Tuesdays With Corey: The Norway Pavilion Part 2
This is Part 2 of the Noway Pavilion, if you missed last week’s article, you can read it HERE.
The Restaurant Akershus and Royal Banquet Hall is named after the Akershus Fortress still standing in Oslo and serves as the backdrop of the Norway pavilion. Akershus Fortress in Oslo is now used for offices by the Norwegian Ministry and contains the Norwegian Resistance Museum, but originally it was used to guard the city. If you look across the walls of the pavilion you’ll see that there are gun turrets located in the wall and on the top the structure.
The Restaurant Akershus is a princess character dining experience that showcases Cinderella, Belle, Aurora, Snow White, Ariel and Mary Poppins. It hasn’t always been a meal where you can mix and mingle with the royal ladies. It originally showcased a more Norwegian flare in food. We ate there once and it was a buffet experience. There was a cold bar that had fish and other food of the sea along with hot food, which was brought out to you by the cast member, and as you cleared your plate they would bring out some more. But when the princesses took over this dining experience ceased to exist any longer.
In the past, after you ate with the princesses or after a pastry, it was time to head over to the Maelstrom Attraction. Maelstrom may have closed its doors on October 5, 2014, but it still remains forever in the hearts of its fan. Maelstrom was a fun and exciting boat ride that took you through some of Norway’s history and folklore. As you walked through the queue line, displays showed exhibits of Norwegian flags and maps showcasing Viking exploration routes. Across from the loading area there was a huge mural that showcased Norwegian history and the modern times of the country. Once you boarded the Norwegian boat carved by Imagineer Jack Ferges, the Norse god Odin tells you that:
“You are not the first to pass this way, nor shall you be the last. Those who seek the spirit of Norway face peril and adventure. But often find beauty and charm. We have always lived with the sea, so look first to the spirit of the seafarer.”
Along the way, you’d see scenes of the Viking women waiting for the men to return and some men unloading supplies for a village. Then you arrived into the troll section. Trolls are part of Norse and Scandinavian mythology. After you encountered the three-headed troll and he sent you away, the boat drifted backwards where guests encountered polar bears and more trolls. The boat then floated towards the edge of a waterfall that overlooks the pavilion and then dropped forwards for a 28-foot plunge into Norwegian oblivion. Not really oblivion but a stormy scene with a big off shore oil rig. The ride continued for a short distance until it reached port. After departing the ride you would enter a theatre where, more times than not, people would bypass the “Spirit of Norway” film. I’m guilty of it and so are a lot of people. Although it was little dated, the film was pretty good. Being 20 plus years old, the film no longer shows the modern nation that the original sponsors wanted to showcase.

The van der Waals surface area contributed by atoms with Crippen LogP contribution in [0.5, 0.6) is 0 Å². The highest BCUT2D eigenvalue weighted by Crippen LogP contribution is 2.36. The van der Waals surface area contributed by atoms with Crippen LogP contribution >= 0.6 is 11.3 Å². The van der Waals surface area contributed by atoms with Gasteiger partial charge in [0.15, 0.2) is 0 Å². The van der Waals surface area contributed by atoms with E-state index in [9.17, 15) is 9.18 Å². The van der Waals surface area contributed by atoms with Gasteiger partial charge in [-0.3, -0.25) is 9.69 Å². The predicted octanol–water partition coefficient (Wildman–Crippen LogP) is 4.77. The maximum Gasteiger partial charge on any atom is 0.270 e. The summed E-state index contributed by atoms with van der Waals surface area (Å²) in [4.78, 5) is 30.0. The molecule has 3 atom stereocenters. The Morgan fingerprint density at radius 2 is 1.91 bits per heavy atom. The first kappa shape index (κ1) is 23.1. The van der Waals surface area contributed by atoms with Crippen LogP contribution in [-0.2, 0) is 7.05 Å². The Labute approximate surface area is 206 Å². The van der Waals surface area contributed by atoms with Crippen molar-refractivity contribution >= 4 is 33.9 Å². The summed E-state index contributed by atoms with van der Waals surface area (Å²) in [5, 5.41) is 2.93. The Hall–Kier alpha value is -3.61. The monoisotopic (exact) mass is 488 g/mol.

After departing the film, what’s the next thing you enter you may ask? Well, that would be a gift shop! What? You don’t say. Yes, you enter the Puffin’s Roost. There is a clothing section that usually has a good bit of jackets by Helly Hanson and other brands. Other merchandise included children’s toys, books or something from the Disney film “Frozen.” But whatever you do don’t forget to get your picture made with the big troll in the room. There is also a Kidcot section in here for those of you who have little ones (or big ones) who like to do this free activity. Also in the gift shop you can pick up a piece or two of fine jewelry or a new fragrance by Geir Ness.
After you have bought a winter jacket, a viking helmet and sword, sprayed yourself with the perfume testers so you smell good the rest of the day and taken your photo with an ugly troll (not your spouse), head over to Kringla Bakeri go Kafe. Here they serve pastries, sandwiches, and other baked goodies.
Behind the bakery you’ll spot a statue of Grete Waitz, she was a Norwegian marathoner who won nine New York Marathons, won a silver medal in the 1984 Summer Olympics and won a gold in the 1983 World Championships in Athletics in Helsinki. She passed away in April of 2011 at 57. That is about it for the Norway Pavilion, there are many other things to discover here if you take the time and explore.
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